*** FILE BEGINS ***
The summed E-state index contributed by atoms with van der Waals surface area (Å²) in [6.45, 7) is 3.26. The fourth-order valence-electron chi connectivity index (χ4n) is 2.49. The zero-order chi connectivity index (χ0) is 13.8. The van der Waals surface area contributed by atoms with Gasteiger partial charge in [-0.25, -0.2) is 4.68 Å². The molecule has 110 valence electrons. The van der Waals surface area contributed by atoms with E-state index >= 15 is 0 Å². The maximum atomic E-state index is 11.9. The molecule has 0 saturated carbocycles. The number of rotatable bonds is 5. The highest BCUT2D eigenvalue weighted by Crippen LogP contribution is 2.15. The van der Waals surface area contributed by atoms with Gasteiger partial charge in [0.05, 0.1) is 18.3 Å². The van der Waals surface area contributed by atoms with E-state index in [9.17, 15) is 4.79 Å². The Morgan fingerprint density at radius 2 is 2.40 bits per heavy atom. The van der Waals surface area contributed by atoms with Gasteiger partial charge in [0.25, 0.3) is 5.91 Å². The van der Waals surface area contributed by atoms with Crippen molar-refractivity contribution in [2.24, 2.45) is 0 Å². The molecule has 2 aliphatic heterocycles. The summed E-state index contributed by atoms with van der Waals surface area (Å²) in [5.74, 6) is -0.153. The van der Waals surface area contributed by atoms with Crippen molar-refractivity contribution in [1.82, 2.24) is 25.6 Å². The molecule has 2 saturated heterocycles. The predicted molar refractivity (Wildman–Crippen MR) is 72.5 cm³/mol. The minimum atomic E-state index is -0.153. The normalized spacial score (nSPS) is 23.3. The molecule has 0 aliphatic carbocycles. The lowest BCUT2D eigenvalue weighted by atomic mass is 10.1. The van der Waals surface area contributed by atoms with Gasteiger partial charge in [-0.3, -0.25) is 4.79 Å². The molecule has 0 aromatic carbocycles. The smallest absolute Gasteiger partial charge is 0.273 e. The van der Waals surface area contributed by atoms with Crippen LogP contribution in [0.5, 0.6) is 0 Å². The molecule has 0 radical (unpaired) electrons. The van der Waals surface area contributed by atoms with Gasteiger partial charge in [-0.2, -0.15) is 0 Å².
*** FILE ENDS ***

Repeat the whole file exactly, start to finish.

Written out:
The summed E-state index contributed by atoms with van der Waals surface area (Å²) in [6.45, 7) is 3.26. The fourth-order valence-electron chi connectivity index (χ4n) is 2.49. The zero-order chi connectivity index (χ0) is 13.8. The van der Waals surface area contributed by atoms with Gasteiger partial charge in [-0.25, -0.2) is 4.68 Å². The molecule has 110 valence electrons. The van der Waals surface area contributed by atoms with E-state index >= 15 is 0 Å². The maximum atomic E-state index is 11.9. The molecule has 0 saturated carbocycles. The number of rotatable bonds is 5. The highest BCUT2D eigenvalue weighted by Crippen LogP contribution is 2.15. The van der Waals surface area contributed by atoms with Gasteiger partial charge in [0.05, 0.1) is 18.3 Å². The van der Waals surface area contributed by atoms with E-state index in [9.17, 15) is 4.79 Å². The Morgan fingerprint density at radius 2 is 2.40 bits per heavy atom. The van der Waals surface area contributed by atoms with Gasteiger partial charge in [0.25, 0.3) is 5.91 Å². The van der Waals surface area contributed by atoms with Crippen molar-refractivity contribution in [2.24, 2.45) is 0 Å². The molecule has 2 aliphatic heterocycles. The summed E-state index contributed by atoms with van der Waals surface area (Å²) in [5.74, 6) is -0.153. The van der Waals surface area contributed by atoms with Crippen molar-refractivity contribution in [1.82, 2.24) is 25.6 Å². The molecule has 2 saturated heterocycles. The predicted molar refractivity (Wildman–Crippen MR) is 72.5 cm³/mol. The minimum atomic E-state index is -0.153. The normalized spacial score (nSPS) is 23.3. The molecule has 0 aliphatic carbocycles. The lowest BCUT2D eigenvalue weighted by atomic mass is 10.1. The van der Waals surface area contributed by atoms with Gasteiger partial charge in [-0.3, -0.25) is 4.79 Å². The molecule has 0 aromatic carbocycles. The smallest absolute Gasteiger partial charge is 0.273 e. The van der Waals surface area contributed by atoms with Crippen LogP contribution in [0.5, 0.6) is 0 Å². The molecule has 0 radical (unpaired) electrons. The van der Waals surface area contributed by atoms with Gasteiger partial charge in [-0.2, -0.15) is 0 Å².